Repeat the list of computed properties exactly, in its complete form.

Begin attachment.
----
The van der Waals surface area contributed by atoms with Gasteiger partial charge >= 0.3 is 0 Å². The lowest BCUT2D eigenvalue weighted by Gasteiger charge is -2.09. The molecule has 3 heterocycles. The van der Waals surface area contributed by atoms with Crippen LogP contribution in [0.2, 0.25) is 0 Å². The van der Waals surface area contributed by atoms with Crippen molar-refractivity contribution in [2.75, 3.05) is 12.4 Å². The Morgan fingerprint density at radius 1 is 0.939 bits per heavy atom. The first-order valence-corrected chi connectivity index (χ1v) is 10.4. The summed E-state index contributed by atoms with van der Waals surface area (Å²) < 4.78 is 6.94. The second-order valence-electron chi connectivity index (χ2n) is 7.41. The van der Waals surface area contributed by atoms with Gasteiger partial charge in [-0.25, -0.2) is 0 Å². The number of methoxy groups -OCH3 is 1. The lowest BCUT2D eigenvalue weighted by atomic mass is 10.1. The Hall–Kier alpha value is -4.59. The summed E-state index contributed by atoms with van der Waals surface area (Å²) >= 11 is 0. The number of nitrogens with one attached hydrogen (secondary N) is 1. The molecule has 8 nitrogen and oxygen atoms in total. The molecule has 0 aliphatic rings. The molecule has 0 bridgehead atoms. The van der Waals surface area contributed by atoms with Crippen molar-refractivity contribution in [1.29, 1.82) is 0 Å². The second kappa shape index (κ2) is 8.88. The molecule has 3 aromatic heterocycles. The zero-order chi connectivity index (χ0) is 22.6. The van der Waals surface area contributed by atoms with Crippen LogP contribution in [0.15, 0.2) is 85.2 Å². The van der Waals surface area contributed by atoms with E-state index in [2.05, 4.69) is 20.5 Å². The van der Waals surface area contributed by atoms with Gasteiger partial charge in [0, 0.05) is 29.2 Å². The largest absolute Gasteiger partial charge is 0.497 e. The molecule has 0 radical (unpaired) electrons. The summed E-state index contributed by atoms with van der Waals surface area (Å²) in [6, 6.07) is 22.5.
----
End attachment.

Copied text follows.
The van der Waals surface area contributed by atoms with Gasteiger partial charge >= 0.3 is 0 Å². The lowest BCUT2D eigenvalue weighted by Gasteiger charge is -2.09. The molecule has 3 heterocycles. The van der Waals surface area contributed by atoms with Crippen LogP contribution in [0.2, 0.25) is 0 Å². The van der Waals surface area contributed by atoms with Crippen molar-refractivity contribution in [2.75, 3.05) is 12.4 Å². The Morgan fingerprint density at radius 1 is 0.939 bits per heavy atom. The first-order valence-corrected chi connectivity index (χ1v) is 10.4. The summed E-state index contributed by atoms with van der Waals surface area (Å²) < 4.78 is 6.94. The second-order valence-electron chi connectivity index (χ2n) is 7.41. The van der Waals surface area contributed by atoms with Gasteiger partial charge in [-0.25, -0.2) is 0 Å². The number of methoxy groups -OCH3 is 1. The lowest BCUT2D eigenvalue weighted by atomic mass is 10.1. The Hall–Kier alpha value is -4.59. The summed E-state index contributed by atoms with van der Waals surface area (Å²) >= 11 is 0. The number of nitrogens with one attached hydrogen (secondary N) is 1. The molecule has 8 nitrogen and oxygen atoms in total. The molecule has 0 aliphatic rings. The molecule has 0 bridgehead atoms. The van der Waals surface area contributed by atoms with Crippen molar-refractivity contribution in [1.29, 1.82) is 0 Å². The second kappa shape index (κ2) is 8.88. The molecule has 3 aromatic heterocycles. The zero-order chi connectivity index (χ0) is 22.6. The van der Waals surface area contributed by atoms with Crippen LogP contribution in [0.15, 0.2) is 85.2 Å². The van der Waals surface area contributed by atoms with E-state index in [2.05, 4.69) is 20.5 Å². The van der Waals surface area contributed by atoms with Gasteiger partial charge in [0, 0.05) is 29.2 Å². The largest absolute Gasteiger partial charge is 0.497 e. The molecule has 0 radical (unpaired) electrons. The summed E-state index contributed by atoms with van der Waals surface area (Å²) in [6, 6.07) is 22.5.